How London-based studio Made Thought incorporated sustainability and circularity into the core of their work, without sacrificing content or style. By Rita Lobo
Sustainability, recycling, and circularity are without a doubt the biggest trend of the year in design. From the Salone del Mobile manifesto decreeing that sustainability was the name of the game at this year’s Milan design week, to David Attenborough’s gut-wrenching Blue Planet II, suddenly we all care about waste. It’s not yet clear if all this recent environmental virtue signalling will result in widespread cultural change, but there are significant studios taking steps in the right direction.
Supermarket packaging is one of the most pervasive sources of plastic pollution, but decisive action has proved to work. The UK 5p plastic bag charge has reportedly led to nine billion fewer bags distributed. Earlier this year Amsterdam supermarket Ekoplaza debuted a completely plastic free aisle in one of its outposts, entitled A Plastic Planet, and is taking it one step further by investing in clever design to help get the message across.
Enter London-based design studio Made Thought, who were commissioned to come up with a compelling visual identity for the scheme. Leaning heavily on the language of propaganda posters, the work aims to look beyond the typical language of altruism that comes with these types of projects to help shoppers think about plastic differently. “So the topic of sustainability and the topic of plastic is not necessarily a new one,” says Made Thought founding partner Ben Parker. “However, I think we have an ability to look at it through a lens and be slightly disruptive with it. The blue whale moment in Blue Planet was really alarming, but people who live in urban cities don’t have a real connection with the ocean, so it touches us for a moment but we go back to our everyday lives. The genius of A Plastic Planet is the ability to look at a plastic supermarket aisle where we all have a daily connection.”
London-based design studio Made Thought has been creating identities, packaging, print and interactive design for an impressive list of clients since 2000. Founded by Parker and Paul Austin, the duo brought experience with sustainable briefs to the A Plastic Planet project. Made Thought has worked with Stella McCartney on the branding for her partnership with Adidas, a project that focuses on sustainable materials and high-performance. “With the Adidas work for this season the message was about doing the best you can and actually use the least we can,” says Austin. “We created a holographic workout that travelled around the world.”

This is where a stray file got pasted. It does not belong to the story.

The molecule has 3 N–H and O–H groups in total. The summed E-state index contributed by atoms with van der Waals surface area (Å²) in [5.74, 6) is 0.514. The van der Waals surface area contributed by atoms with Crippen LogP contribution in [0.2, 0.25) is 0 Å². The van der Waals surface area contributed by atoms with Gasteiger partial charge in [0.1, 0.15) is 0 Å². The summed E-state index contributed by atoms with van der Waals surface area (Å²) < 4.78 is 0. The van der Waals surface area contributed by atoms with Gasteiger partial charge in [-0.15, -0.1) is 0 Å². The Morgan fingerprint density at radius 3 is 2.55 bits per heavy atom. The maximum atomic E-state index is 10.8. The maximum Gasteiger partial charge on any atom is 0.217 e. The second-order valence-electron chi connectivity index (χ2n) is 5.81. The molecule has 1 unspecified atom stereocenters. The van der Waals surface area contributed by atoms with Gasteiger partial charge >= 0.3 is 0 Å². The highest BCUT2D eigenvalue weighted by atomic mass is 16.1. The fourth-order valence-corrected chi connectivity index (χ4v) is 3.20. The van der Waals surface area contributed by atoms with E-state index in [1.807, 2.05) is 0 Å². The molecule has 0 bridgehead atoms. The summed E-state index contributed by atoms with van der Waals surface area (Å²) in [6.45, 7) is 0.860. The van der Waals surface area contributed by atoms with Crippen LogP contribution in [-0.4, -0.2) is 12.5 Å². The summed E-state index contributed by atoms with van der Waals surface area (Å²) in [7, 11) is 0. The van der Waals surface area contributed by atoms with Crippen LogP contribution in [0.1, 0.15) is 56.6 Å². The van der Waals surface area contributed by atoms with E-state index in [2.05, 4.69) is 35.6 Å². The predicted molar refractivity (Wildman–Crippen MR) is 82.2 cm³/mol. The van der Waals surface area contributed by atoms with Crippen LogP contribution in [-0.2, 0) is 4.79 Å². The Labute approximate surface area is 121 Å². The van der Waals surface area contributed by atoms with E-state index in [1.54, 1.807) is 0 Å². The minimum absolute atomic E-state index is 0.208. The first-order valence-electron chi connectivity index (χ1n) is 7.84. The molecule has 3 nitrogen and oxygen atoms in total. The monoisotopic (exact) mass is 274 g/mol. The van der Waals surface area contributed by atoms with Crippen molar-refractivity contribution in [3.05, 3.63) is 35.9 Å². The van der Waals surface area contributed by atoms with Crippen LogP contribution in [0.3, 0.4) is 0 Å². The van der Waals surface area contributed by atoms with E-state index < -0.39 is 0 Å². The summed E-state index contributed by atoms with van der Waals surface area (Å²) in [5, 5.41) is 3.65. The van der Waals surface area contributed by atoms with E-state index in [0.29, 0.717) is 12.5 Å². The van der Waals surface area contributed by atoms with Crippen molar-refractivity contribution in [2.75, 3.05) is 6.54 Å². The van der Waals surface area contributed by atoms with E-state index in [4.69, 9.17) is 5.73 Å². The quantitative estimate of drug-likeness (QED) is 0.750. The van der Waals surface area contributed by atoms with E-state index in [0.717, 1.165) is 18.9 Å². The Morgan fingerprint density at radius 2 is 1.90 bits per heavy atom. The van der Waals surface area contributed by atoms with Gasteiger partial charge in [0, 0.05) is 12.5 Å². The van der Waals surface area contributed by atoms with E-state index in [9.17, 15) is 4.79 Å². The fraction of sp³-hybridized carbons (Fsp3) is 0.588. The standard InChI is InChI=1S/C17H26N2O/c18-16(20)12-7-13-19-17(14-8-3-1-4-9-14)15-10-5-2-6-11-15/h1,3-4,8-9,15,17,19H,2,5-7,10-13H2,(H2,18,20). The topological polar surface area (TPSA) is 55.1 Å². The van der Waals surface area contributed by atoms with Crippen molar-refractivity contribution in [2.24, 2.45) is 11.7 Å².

When working with projects that are decidedly ‘green’ in their message, there is always a concern about patronising the consumer, rather than engaging them. It’s a pitfall Made Thought has learned to avoid. “An idea doesn't save the planet,” says Austin. “Actually it's just about trying to get that message across to people in a way that doesn't feel like you're being preachy but feels like it's something they would want to be involved with. And I think that's been very successful for Adidas this season, as well as with Stella McCartney. Because obviously they've managed to not change their star credentials and their sports credentials, but actually have a message that goes a bit further than just performance and style. It's easier to bring this message of green doesn't have to be compromise.”
Despite their track record with environmentally focused projects, Made Thought is not exclusively a “save-the-planet kind of design studio”, says Austin. The studio has worked with all manner of brands including a paper company and a number of hospitality products. In fact Parker and Austin are adamant that they are no different from anybody else, and that the design industry as a whole should have green issues in mind all the time. “We are not provocateurs, it's just about intelligent thinking,” says Austin. “It seems to have been in a vacuous state of very much surface, very much a veneer, if you like, of late. And fundamentally, I think designers always had responsibility to actually consider the whole. I'm hoping that designers are coming out of that. And actually it's got to be deeper than skin-deep."